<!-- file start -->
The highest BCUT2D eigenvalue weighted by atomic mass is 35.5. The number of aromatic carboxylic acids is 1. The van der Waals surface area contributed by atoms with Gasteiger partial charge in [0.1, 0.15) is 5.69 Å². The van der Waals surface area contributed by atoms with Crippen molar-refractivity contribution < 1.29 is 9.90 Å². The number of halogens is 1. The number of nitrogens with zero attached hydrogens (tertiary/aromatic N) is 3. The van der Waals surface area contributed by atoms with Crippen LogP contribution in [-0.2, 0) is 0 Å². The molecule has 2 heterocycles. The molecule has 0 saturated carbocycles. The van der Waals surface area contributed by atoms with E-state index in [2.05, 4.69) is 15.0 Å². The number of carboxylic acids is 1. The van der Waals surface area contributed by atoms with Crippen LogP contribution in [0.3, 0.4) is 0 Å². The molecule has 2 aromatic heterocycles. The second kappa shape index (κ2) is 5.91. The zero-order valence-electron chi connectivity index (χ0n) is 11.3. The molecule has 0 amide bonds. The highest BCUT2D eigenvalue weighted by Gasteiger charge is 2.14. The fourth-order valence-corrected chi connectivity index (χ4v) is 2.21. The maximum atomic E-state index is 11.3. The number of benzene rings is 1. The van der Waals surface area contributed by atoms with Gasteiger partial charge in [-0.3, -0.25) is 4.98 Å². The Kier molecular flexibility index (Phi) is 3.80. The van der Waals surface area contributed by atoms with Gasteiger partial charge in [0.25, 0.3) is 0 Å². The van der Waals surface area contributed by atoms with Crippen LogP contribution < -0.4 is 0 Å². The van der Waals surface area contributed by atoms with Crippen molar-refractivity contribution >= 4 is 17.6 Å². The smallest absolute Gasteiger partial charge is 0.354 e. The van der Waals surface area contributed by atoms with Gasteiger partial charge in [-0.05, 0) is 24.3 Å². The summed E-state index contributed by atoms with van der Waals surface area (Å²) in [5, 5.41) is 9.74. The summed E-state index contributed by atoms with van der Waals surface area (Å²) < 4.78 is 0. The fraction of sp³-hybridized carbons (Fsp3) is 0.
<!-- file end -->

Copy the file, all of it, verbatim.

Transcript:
The highest BCUT2D eigenvalue weighted by atomic mass is 35.5. The number of aromatic carboxylic acids is 1. The van der Waals surface area contributed by atoms with Gasteiger partial charge in [0.1, 0.15) is 5.69 Å². The van der Waals surface area contributed by atoms with Crippen molar-refractivity contribution < 1.29 is 9.90 Å². The number of halogens is 1. The number of nitrogens with zero attached hydrogens (tertiary/aromatic N) is 3. The van der Waals surface area contributed by atoms with Crippen LogP contribution in [-0.2, 0) is 0 Å². The molecule has 2 heterocycles. The molecule has 0 saturated carbocycles. The van der Waals surface area contributed by atoms with E-state index in [2.05, 4.69) is 15.0 Å². The number of carboxylic acids is 1. The van der Waals surface area contributed by atoms with Crippen LogP contribution in [0.3, 0.4) is 0 Å². The molecule has 2 aromatic heterocycles. The second kappa shape index (κ2) is 5.91. The zero-order valence-electron chi connectivity index (χ0n) is 11.3. The molecule has 0 amide bonds. The highest BCUT2D eigenvalue weighted by Gasteiger charge is 2.14. The fourth-order valence-corrected chi connectivity index (χ4v) is 2.21. The maximum atomic E-state index is 11.3. The number of benzene rings is 1. The van der Waals surface area contributed by atoms with Gasteiger partial charge in [-0.3, -0.25) is 4.98 Å². The Kier molecular flexibility index (Phi) is 3.80. The van der Waals surface area contributed by atoms with Gasteiger partial charge in [0.25, 0.3) is 0 Å². The van der Waals surface area contributed by atoms with Crippen LogP contribution < -0.4 is 0 Å². The van der Waals surface area contributed by atoms with Crippen molar-refractivity contribution >= 4 is 17.6 Å². The smallest absolute Gasteiger partial charge is 0.354 e. The van der Waals surface area contributed by atoms with Gasteiger partial charge in [-0.05, 0) is 24.3 Å². The summed E-state index contributed by atoms with van der Waals surface area (Å²) in [5, 5.41) is 9.74. The summed E-state index contributed by atoms with van der Waals surface area (Å²) < 4.78 is 0. The fraction of sp³-hybridized carbons (Fsp3) is 0.